By Ken Olende
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Issue 451

Harriet Tubman became legendary in her lifetime as “Moses” who led so many of her people out of slavery to freedom. She was the leading “conductor” on the Underground Railroad escape route that ran in the 1850s.

Many risked their lives guiding or sheltering escaped slaves, but Tubman, who had escaped herself in 1849, went further — personally returning to Maryland to lead escape parties. She personally took at least 70 slaves out and gave instructions that allowed another 50 to escape.

The magnificent new film of her life will inspire anti-racists everywhere. It is a relatively conventional biopic, but the story is so riveting that this does not hold it back. And it is still rare enough to be worth celebrating a political drama about black people, starring a black woman, directed by a black woman, with a script by two black writers.

Cynthia Erivo’s driven intensity as Tubman dominates. She is utterly believable when she pulls a gun on one of a party of escapees she is leading and says she’ll shoot him before she lets him give up.

Erivo captures the leap of faith when Tubman realises during her own escape that many of the conductors running safe houses are white — and she will have to trust a white person. A glorious moment occurs as she literally jumps for joy when she realises her escape has succeeded.

Throughout director Kasi Lemmons contrasts the rich, beautiful countryside with the barbarism being carried out by the slavers. The strange mix of legality and crude brutality allowed Tubman’s husband to hire a lawyer who ruled she was free — but also let her owner ignore the judgement. On later missions Tubman encounters free black men who make a living working for the slavers to hunt down fugitive slaves.

Hollywood has avoided certain periods in US history, and this is only the second mainstream film from the slaves’ point of view. Lemmons, who co-wrote the script, still can’t rely on her audience knowing the background, so there is a fair amount of explanation. Her film is less effective at showing the savagery of the slave system than 12 Years a Slave in 2013, but much more so at showing the resistance.

Tubman bore a scar on her forehead from when a white had hit her with an iron weight when she was an adolescent. From then on she had fits and religious visions. She saw these as god guiding her struggle. My one real criticism of the film is that it takes these visions too literally, which diminishes Tubman’s own incredible resourcefulness, tracking skills and versatility as an actor — sometimes a servile slave, sometimes a free black and occasionally a man. At one point in the film she says of her escape, “God was watching, but my feet was my own. Don’t tell me what I can’t do.”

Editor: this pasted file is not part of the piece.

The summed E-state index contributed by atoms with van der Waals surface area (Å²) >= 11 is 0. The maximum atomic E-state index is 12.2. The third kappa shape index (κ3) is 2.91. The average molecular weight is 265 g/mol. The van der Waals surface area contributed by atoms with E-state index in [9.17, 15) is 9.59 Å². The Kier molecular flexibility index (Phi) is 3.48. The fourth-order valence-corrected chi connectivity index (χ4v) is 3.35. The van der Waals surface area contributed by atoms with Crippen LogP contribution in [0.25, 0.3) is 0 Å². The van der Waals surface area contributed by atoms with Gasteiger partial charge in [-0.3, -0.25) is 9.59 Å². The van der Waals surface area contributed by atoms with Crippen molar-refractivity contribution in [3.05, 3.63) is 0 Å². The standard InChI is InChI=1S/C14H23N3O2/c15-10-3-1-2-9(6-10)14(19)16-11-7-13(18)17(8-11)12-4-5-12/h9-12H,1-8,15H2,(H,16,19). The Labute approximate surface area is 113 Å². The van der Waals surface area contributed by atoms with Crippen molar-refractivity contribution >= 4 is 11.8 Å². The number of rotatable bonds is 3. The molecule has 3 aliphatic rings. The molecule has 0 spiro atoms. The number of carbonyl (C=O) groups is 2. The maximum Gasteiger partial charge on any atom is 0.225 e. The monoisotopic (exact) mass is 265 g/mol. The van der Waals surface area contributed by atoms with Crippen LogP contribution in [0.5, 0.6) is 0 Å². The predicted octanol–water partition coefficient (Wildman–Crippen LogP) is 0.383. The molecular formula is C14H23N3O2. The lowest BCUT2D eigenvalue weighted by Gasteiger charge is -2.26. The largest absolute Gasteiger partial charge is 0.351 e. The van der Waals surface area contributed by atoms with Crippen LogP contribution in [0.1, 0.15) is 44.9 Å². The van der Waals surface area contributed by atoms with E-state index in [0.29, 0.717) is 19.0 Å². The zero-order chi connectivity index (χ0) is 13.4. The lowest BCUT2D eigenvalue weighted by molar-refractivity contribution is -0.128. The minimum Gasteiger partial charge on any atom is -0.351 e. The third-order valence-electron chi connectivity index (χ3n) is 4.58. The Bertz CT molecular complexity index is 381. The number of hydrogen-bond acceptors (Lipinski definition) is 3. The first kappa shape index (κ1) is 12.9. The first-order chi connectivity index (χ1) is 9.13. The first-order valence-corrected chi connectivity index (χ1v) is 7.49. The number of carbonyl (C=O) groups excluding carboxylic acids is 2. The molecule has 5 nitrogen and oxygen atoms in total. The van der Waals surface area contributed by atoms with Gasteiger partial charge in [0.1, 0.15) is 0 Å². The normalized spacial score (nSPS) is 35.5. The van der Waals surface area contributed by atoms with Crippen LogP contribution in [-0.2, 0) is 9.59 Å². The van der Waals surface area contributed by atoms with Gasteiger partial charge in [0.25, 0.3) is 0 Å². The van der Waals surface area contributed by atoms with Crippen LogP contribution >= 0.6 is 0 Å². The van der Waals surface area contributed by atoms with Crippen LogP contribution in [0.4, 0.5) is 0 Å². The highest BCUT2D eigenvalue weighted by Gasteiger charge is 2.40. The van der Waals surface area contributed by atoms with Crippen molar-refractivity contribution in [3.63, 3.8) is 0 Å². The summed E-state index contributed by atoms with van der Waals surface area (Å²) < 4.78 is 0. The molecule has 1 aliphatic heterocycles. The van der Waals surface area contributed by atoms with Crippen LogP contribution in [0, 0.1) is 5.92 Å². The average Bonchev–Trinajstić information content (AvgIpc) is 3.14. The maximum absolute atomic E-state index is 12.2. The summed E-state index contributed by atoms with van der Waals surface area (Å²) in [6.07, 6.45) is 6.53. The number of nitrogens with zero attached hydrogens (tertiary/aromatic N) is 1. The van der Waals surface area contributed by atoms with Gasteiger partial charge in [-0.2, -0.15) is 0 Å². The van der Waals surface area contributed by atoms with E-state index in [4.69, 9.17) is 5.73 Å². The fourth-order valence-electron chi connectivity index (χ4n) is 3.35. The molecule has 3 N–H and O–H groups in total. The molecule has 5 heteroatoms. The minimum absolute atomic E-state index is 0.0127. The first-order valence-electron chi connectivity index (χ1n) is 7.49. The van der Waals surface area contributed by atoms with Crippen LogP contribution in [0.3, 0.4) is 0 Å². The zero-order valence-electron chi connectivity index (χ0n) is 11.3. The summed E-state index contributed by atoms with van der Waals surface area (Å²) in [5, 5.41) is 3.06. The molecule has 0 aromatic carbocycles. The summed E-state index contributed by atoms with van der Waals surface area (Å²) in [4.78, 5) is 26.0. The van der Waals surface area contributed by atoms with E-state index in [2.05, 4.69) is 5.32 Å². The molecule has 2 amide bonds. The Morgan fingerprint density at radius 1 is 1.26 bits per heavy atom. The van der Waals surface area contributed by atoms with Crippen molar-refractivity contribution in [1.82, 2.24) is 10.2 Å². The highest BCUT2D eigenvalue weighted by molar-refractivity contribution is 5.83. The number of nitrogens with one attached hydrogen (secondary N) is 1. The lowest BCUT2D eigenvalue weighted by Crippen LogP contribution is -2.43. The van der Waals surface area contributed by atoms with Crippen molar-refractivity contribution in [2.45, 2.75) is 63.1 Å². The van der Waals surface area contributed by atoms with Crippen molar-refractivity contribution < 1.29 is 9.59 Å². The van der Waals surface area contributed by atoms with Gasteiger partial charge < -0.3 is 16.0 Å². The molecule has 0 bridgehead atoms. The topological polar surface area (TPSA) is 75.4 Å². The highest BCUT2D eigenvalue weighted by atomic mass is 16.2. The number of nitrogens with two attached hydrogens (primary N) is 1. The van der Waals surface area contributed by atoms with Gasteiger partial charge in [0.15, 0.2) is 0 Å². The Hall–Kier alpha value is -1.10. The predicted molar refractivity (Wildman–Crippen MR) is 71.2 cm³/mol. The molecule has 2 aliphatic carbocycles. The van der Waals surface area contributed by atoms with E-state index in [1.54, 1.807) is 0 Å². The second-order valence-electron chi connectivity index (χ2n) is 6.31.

When the Civil War broke out in 1861 Tubman joined the Northern forces in various roles, particularly using the skills she had developed as a spy and a scout. In this role she co-led the Combahee River Raid in 1863, when 300 black troops raided Confederate stores, along the way freeing more than 700 slaves, without loss. Among other things this was the first time a woman had commanded US troops.

This is one of the few times in the film that budget restrictions become a burden — it is well done, but rather more static than I would imagine.

Some characters have been invented or compressed, but most are historical figures. For instance, the conductor William Still (Leslie Odom Jr) turned the notes he is shown taking into a riveting eyewitness account of the lives of escaping slaves, The Underground Railroad.

In the end the film’s greatest hurdle is that so much happened in her life that great events whizz past in the background. The great abolitionist Frederick Douglass and anti-slavery insurrectionist John Brown both appear, but you have to be looking closely in order to spot them.

Lemmons was right to get in as much as possible and it means the film will repay multiple viewings, as well as reading up on the Underground Railroad, the Fugitive Slave Act and the reasons for the outbreak of Civil War.

As for her later role in fighting for the vote for women, there simply isn’t room to dramatise it. Like all the best historical films it both inspires and makes you want to find out more.

The more you know about Tubman’s story the more it screams out for big budget dramatic representation. The shocking thing is that no one has had the opportunity before. Harriet shows what can be done with a mixture of talent and passion. I hope now to see Toussaint L’Ouverture, Ida B Wells, Olaudah Equiano, William Cuffay or Claudia Jones onscreen in the not too distant future.

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